As shown, a surface 2 of the semiconductor body is covered by a passivating layer 3 of silicon dioxide on top of which is provided a first conductive or metallisation level 4. The first conductive level 4 is, in this example, provided in the form of parallel aluminium tracks or strips 5 of which only two are shown, although there may be many more.
A further layer 6 of passivating material is provided on top of the first conductive level 4 and the second metallisation level 7 in FIGS. 6a and 6b, in this example in the form of aluminium tracks or strips 8 extending transversely, as shown perpendicularly to the strips 5, is provided on the passivating layer 6 after forming a window or contact opening 9a or 9b in the passivating layer 6 to expose a contact area 10 of the first and second metallisation levels 4 and 7.
As can be seen from FIGS. 1, 3a and 3b especially, the contact area 10 (shown cross-hatched in FIG. 1 in the interests of clarity) is, in this example, rectangular and is bounded in one direction by two opposed elongated side walls 5a of the strip 5.
Again, although only two strips 8 are shown in FIG. 1, there may be many more and there may be more than one interconnection between the first and second metallisation levels 4 and 7.
A method of forming the first and second metallisation levels 4 and 7 and an interconnection between one strip 5 of the first metallisation level 4 and a strip 8 of the second metallisation level 7 which lies over the one strip 5 will now be described with reference to FIGS. 2 to 6.
As shown in FIGS. 2a and 2b, after the layer 3 of thermally grown silicon dioxide has been provided on the surface 2 of the semiconductor body 1 and, if required, openings (not shown) formed in the layer 3 using conventional photolithographic and etching techniques to enable the subsequent metallisation to contact device regions of the semiconductor body 1, a layer 4a of aluminium is deposited onto the layer 3 to a thickness of, in this example, 500 nm (nanmeters) followed by a layer 4b of tungsten-titanium alloy to a thickness of, in this example, 100 nm.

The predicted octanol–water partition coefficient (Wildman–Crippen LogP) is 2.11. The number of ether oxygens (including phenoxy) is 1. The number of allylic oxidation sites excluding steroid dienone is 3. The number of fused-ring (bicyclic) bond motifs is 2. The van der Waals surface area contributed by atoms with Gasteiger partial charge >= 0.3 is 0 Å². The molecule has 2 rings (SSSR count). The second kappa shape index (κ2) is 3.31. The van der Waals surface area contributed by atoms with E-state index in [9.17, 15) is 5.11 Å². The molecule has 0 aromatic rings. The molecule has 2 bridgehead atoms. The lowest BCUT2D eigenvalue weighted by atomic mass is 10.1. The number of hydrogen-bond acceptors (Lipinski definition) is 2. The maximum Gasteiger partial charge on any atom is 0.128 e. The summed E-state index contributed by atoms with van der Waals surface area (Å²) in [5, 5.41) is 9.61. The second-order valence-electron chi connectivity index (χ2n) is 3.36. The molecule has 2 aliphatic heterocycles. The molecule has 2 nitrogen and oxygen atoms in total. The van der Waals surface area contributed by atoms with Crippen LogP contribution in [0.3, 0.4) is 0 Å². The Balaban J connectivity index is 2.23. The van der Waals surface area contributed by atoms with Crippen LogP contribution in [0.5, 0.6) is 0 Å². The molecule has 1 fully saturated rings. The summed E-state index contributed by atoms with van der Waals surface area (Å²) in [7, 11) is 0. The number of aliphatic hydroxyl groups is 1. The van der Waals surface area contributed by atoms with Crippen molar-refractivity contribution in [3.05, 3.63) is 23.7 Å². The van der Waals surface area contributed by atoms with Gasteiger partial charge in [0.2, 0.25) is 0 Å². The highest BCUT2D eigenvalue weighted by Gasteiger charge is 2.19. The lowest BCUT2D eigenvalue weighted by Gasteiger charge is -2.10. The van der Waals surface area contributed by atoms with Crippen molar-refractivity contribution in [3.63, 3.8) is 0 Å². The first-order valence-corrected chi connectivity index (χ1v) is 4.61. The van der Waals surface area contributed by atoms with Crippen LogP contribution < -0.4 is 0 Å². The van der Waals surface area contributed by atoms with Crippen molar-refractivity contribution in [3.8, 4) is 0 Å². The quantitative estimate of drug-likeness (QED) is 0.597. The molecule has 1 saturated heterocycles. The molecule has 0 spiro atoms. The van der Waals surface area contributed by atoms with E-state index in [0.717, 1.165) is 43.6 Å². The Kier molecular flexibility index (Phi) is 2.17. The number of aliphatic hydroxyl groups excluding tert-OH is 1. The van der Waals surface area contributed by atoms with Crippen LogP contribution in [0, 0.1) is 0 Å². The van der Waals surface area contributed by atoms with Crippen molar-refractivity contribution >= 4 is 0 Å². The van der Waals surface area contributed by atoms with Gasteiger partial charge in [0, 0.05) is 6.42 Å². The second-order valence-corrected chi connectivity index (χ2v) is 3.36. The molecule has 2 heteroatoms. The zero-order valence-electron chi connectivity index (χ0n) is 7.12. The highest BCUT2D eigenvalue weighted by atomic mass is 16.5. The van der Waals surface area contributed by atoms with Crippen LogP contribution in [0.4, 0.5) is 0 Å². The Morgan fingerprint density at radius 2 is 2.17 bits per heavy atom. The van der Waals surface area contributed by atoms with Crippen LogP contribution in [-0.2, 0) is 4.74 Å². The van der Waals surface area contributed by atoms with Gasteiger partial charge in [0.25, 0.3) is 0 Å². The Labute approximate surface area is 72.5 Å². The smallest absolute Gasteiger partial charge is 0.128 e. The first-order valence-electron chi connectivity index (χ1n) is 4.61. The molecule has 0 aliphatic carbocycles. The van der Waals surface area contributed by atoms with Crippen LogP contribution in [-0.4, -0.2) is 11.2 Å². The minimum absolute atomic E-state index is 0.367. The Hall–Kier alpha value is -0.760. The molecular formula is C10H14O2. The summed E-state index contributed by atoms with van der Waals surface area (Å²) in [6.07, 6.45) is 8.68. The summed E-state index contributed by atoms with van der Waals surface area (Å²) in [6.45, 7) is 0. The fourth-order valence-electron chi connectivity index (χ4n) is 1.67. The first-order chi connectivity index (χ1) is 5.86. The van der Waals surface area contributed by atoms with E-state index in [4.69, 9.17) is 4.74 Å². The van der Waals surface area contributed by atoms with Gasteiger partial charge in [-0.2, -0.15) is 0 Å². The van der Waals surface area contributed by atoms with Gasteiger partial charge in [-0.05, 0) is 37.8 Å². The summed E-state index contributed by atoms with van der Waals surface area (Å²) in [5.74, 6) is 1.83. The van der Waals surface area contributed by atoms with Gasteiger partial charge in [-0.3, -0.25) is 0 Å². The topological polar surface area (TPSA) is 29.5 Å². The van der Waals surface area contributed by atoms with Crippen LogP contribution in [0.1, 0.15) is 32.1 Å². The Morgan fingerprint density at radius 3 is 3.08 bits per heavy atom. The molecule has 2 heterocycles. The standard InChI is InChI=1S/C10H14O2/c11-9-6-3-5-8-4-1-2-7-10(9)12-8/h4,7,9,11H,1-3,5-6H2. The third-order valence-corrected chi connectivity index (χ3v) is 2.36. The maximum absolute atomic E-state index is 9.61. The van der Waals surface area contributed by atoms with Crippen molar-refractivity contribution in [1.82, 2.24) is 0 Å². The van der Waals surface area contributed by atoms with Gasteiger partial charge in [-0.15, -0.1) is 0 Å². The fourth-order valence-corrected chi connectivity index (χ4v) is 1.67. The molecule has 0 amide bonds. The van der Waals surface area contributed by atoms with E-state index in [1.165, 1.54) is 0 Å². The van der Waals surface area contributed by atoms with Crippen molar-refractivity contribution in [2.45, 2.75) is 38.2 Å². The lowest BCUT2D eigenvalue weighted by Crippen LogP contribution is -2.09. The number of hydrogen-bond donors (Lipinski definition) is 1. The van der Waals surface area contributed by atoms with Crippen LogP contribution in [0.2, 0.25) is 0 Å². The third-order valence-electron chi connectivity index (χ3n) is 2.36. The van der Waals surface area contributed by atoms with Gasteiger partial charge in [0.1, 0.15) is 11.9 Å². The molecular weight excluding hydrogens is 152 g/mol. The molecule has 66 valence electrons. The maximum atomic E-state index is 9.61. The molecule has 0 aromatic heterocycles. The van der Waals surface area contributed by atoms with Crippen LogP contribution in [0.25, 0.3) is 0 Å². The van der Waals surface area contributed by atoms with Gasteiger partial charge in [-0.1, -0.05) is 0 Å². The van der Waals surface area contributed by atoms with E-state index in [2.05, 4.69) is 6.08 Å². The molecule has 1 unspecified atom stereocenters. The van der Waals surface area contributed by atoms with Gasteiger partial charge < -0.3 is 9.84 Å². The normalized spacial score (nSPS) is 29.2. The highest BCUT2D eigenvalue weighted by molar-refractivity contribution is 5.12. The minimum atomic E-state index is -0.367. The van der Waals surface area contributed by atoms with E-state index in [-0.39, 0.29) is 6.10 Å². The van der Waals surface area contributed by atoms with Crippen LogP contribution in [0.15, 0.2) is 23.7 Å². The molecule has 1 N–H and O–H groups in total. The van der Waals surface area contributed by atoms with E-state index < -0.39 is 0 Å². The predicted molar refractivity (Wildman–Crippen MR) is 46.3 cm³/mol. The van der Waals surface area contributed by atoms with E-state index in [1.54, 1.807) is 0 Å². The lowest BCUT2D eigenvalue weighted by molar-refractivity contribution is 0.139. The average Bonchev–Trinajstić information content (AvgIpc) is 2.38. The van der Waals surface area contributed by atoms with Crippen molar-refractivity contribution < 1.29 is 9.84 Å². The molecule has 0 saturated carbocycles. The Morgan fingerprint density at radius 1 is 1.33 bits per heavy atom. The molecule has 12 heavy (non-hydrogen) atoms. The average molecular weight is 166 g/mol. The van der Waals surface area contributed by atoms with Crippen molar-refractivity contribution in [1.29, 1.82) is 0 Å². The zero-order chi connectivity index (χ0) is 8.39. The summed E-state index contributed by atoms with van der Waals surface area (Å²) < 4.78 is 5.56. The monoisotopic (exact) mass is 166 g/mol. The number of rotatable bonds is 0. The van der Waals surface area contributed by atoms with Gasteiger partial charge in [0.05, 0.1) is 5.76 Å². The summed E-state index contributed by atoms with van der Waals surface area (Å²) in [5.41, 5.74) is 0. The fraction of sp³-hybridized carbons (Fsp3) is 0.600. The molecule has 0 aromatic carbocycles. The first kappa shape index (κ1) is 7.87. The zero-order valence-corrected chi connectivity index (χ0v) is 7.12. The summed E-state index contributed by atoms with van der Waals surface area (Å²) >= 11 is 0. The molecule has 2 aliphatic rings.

The composite layer 4 is then patterned using conventional photolithographic and etching techniques to provide the conductive strips 5 of the first metallisation level 4. As will be appreciated, each strip 5 is thus a composite strip comprising the lower aluminium layer 4a and the upper alloy layer 4b. The strips 5 may, in this example, be 1.8 micrometers wide and may have a separation of 1.8 micrometers. Passivating material in the form of silicon dioxide is then deposited using a low temperature or plasma deposition technique so as to provide the passivating layer 6 covering the first metallisation level 4. In this example the passivating layer 6 is of the same thickness, that is 600 nm, as the thickness of the layers 4a and 4b.
Using conventional techniques, a photoresist layer (not shown) is provided on the passivating layer 6 and patterned to provide a window in the resist over the desired contact area 10 of the strip 5. The passivating layer 6 is then etched anisotropically, for example by reactive ion etching, to form, as shown in FIGS. 3a and 3b, the contact window or opening 9.
The dimensions of the contact opening 9 to be formed in the passivating layer 6 are, of course, determined by the selected dimensions of the window in the resist (not shown). The window in the resist is so dimensioned that the contact window 9 extends beyond each side wall 5a for a distance somewhat greater than the thickness Tox of the passivating layer 6 and the anisotropic etching through the resist window is controlled so as to stop at the tungsten-titanium alloy layer 4b which thus acts as an etch-stop barrier. This leaves fillets 6b of the passivating material, in this example silicon dioxide, on the side walls 5a of the strip 5.